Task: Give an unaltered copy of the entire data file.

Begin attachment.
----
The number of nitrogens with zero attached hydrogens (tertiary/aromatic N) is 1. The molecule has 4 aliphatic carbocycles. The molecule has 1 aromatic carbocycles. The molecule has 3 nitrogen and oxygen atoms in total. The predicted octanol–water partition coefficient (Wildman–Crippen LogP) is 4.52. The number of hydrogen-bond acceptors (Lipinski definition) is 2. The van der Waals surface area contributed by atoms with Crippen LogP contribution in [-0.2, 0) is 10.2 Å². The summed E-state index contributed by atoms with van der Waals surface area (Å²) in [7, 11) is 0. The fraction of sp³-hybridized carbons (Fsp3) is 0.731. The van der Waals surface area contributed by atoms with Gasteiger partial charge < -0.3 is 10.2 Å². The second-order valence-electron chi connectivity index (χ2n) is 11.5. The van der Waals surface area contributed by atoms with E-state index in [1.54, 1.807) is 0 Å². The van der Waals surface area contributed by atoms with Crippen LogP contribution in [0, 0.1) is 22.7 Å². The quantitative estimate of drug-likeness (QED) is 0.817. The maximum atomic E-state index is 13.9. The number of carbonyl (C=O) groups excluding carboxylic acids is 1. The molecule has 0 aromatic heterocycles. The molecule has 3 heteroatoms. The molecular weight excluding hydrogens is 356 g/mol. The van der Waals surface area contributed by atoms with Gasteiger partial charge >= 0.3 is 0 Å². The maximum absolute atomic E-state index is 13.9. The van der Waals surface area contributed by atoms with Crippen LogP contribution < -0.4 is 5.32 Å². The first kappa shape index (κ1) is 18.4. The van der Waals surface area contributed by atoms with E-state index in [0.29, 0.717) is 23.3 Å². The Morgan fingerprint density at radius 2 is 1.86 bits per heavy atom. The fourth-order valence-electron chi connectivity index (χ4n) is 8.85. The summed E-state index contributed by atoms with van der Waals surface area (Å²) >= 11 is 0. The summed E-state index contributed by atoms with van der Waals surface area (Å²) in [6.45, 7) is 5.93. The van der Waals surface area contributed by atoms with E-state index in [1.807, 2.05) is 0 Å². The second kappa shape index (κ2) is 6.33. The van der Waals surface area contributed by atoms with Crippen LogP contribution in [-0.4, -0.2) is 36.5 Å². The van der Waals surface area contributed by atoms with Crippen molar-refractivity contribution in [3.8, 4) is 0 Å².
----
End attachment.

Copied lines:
The number of nitrogens with zero attached hydrogens (tertiary/aromatic N) is 1. The molecule has 4 aliphatic carbocycles. The molecule has 1 aromatic carbocycles. The molecule has 3 nitrogen and oxygen atoms in total. The predicted octanol–water partition coefficient (Wildman–Crippen LogP) is 4.52. The number of hydrogen-bond acceptors (Lipinski definition) is 2. The van der Waals surface area contributed by atoms with Crippen LogP contribution in [-0.2, 0) is 10.2 Å². The summed E-state index contributed by atoms with van der Waals surface area (Å²) in [7, 11) is 0. The fraction of sp³-hybridized carbons (Fsp3) is 0.731. The van der Waals surface area contributed by atoms with Gasteiger partial charge < -0.3 is 10.2 Å². The second-order valence-electron chi connectivity index (χ2n) is 11.5. The van der Waals surface area contributed by atoms with E-state index in [1.54, 1.807) is 0 Å². The van der Waals surface area contributed by atoms with Crippen LogP contribution in [0, 0.1) is 22.7 Å². The quantitative estimate of drug-likeness (QED) is 0.817. The maximum atomic E-state index is 13.9. The number of carbonyl (C=O) groups excluding carboxylic acids is 1. The molecule has 0 aromatic heterocycles. The molecule has 3 heteroatoms. The molecular weight excluding hydrogens is 356 g/mol. The van der Waals surface area contributed by atoms with Gasteiger partial charge >= 0.3 is 0 Å². The maximum absolute atomic E-state index is 13.9. The van der Waals surface area contributed by atoms with Crippen LogP contribution < -0.4 is 5.32 Å². The first kappa shape index (κ1) is 18.4. The van der Waals surface area contributed by atoms with E-state index in [0.29, 0.717) is 23.3 Å². The Morgan fingerprint density at radius 2 is 1.86 bits per heavy atom. The fourth-order valence-electron chi connectivity index (χ4n) is 8.85. The summed E-state index contributed by atoms with van der Waals surface area (Å²) >= 11 is 0. The summed E-state index contributed by atoms with van der Waals surface area (Å²) in [6.45, 7) is 5.93. The van der Waals surface area contributed by atoms with E-state index in [1.807, 2.05) is 0 Å². The second kappa shape index (κ2) is 6.33. The van der Waals surface area contributed by atoms with Crippen LogP contribution in [-0.4, -0.2) is 36.5 Å². The van der Waals surface area contributed by atoms with Crippen molar-refractivity contribution in [3.8, 4) is 0 Å².